Monday, June 18, 2007 | 7:03 a.m.
Lawrence Bennett does not need a medal to remind him of his service to his country.
A small indentation on his forehead caused by shrapnel reminds him of it every time he looks in the mirror.
Still, a medal - any medal - would be nice.
The 92-year-old Marine veteran, who served as a stretcher bearer on Okinawa during World War II and says he was wounded three times in two days, believes he is entitled to a Purple Heart.
Bennett also believes he deserves a Bronze Star for guiding fellow Marines under fire through a narrow ravine to rescue 40 wounded comrades.
"I've been trying to get these medals since 1946. I once even wrote the president," said Bennett, a resident of the Willow Creek assisted living center in northwest Las Vegas.
"Over the years, people have tried to help me get the medals, but someone would drop the ball , and I'd have to start all over."
Bennett recently wrote Sen. Harry Reid, D-Nev., asking for help. A Reid staff member was assigned to look into the matter.
Bob Herbert, Reid's senior policy adviser and one of four people on the senator's staff who helps veterans get overlooked honors, said it is not a complicated process - just a time-consuming one.
Reid's office gets about 12 requests a year for overlooked honors and about half result in the awarding of medals, Herbert said.
On a typical medal inquiry, Reid's office obtains a privacy waiver signed by the veteran, then contacts the legislative liaison for the appropriate service. That person submits the completed claim to the Defense Department to confirm whether it is legitimate, Herbert said.
"They then can take months or even years. They don't rush them (inquiries) , and they don't hand out these medals like candy," said Herbert, who also is deputy commander of the Nevada Army National Guard. "These are important medals, and the military is very protective of them."
The more distant the veteran is from his particular war, the harder it is to prove his claim, Herbert said, noting that key witnesses often have died.
In his book "Ernie's War," famed war correspondent Ernie Pyle credited Bennett and another Marine with capturing the first two Japanese prisoners of war whom Pyle saw in all his travels along the front lines.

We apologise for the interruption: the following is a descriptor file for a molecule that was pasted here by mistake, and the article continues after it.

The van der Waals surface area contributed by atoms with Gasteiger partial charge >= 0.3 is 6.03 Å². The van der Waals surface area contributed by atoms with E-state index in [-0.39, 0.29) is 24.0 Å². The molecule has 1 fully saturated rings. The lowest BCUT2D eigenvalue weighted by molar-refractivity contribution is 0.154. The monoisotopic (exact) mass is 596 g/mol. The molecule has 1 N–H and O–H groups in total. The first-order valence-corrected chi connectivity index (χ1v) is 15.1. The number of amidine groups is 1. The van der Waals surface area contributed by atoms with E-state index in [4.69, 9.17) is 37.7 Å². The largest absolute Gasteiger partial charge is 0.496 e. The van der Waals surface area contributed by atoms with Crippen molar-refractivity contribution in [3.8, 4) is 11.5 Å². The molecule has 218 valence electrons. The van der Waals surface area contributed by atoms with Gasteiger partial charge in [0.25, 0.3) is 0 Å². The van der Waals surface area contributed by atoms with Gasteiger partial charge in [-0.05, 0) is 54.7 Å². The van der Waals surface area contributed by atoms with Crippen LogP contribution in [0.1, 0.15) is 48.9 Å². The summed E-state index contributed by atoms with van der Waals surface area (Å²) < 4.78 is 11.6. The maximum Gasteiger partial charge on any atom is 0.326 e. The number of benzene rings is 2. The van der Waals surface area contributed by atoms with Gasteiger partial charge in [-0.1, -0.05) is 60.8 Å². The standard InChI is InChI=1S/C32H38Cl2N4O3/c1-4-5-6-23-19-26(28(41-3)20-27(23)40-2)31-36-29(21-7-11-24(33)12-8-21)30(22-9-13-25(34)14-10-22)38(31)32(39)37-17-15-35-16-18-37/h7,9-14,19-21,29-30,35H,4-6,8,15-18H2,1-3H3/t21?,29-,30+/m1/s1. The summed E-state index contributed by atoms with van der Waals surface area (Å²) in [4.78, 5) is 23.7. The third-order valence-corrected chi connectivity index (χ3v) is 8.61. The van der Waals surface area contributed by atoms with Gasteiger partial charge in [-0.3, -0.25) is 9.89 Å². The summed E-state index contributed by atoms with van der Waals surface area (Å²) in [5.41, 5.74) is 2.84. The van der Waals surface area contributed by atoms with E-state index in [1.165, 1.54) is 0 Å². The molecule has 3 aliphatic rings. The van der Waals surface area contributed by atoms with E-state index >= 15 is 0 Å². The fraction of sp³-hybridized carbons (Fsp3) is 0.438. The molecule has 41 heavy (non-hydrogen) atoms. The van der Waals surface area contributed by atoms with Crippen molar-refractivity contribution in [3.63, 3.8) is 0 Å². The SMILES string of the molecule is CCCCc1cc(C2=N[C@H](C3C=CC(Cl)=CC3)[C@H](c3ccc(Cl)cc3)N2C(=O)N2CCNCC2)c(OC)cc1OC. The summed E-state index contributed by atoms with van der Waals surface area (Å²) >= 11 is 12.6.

On April 5, 1945, Bennett, a company cook, was helping carry a wounded Marine when he was hit in the head by shrapnel. He was treated, returned to the battlefield that same day and was struck again.
That led to what perhaps is Bennett's best evidence for the Purple Heart - a handwritten letter dated Nov. 3, 1946, on Navy letterhead and signed by Lt. Robert Heevens, the battalion surgeon who treated Bennett both times.
"His quick recovery (from concussions) and insistence that he return to his duties as stretcher bearer caused us not to evacuate him to a rear echelon hospital," the doctor wrote.
Bennett said he was wounded again on April 7 when, during a rescue mission, shrapnel tore into his right leg.
During that operation Bennett captured a Japanese solider. Pyle wrote that it also was the first one Bennett had encountered.
Pyle was killed by a sniper 11 days later.
Although the military has not recognized Bennett for his wartime efforts, the Ernie Pyle Museum in Pyle's hometown of Dana, Ind., has.
In 1995 Bennett and his late wife, Rosalla, attended as guests of the museum a ceremony marking the 50th anniversary of Pyle's death. Three years earlier, Bennett had donated to the museum the rifle, bayonet and Japanese flag he took from the Japanese soldier he had captured.
"I can't tell you how happy we are to have these items," the then-curator of the museum wrote to Bennett in a letter dated Oct. 17, 1992. "We plan to have the story Ernie wrote about you ... displayed with these items in a prominent place in our museum."
Despite that glowing recognition, Bennett's friends and family share his bitterness over his not getting the medals he believes he deserves.
"It angers me that Larry has had to wait so long to be recognized," said Bennett's girlfriend of three years and next-door neighbor, Verla Mayfield. (Both Bennett and Mayfield lost their spouses of 67 years in 2004.)
"When World War II ended, it was like the military just dropped everything it was doing and everyone went home. I think that's why you read about so many of these men getting their medals so many years later."
Gayle Danzak, Bennett's daughter, said she remembers going to school and hearing other kids talk about the medals their fathers earned during World War II and thinking that her dad had been cheated.
"He still carries a piece of the shrapnel in his head," she said. "What more proof do they need that he earned the Purple Heart?"
Bennett, who after the war was a career employee of Chrysler Corp., says he is not concerned whether he lives to see his medals.
"It's not vital that I get them in my lifetime," he said. "It's OK if only my grandchildren and great-grandchildren get to enjoy them."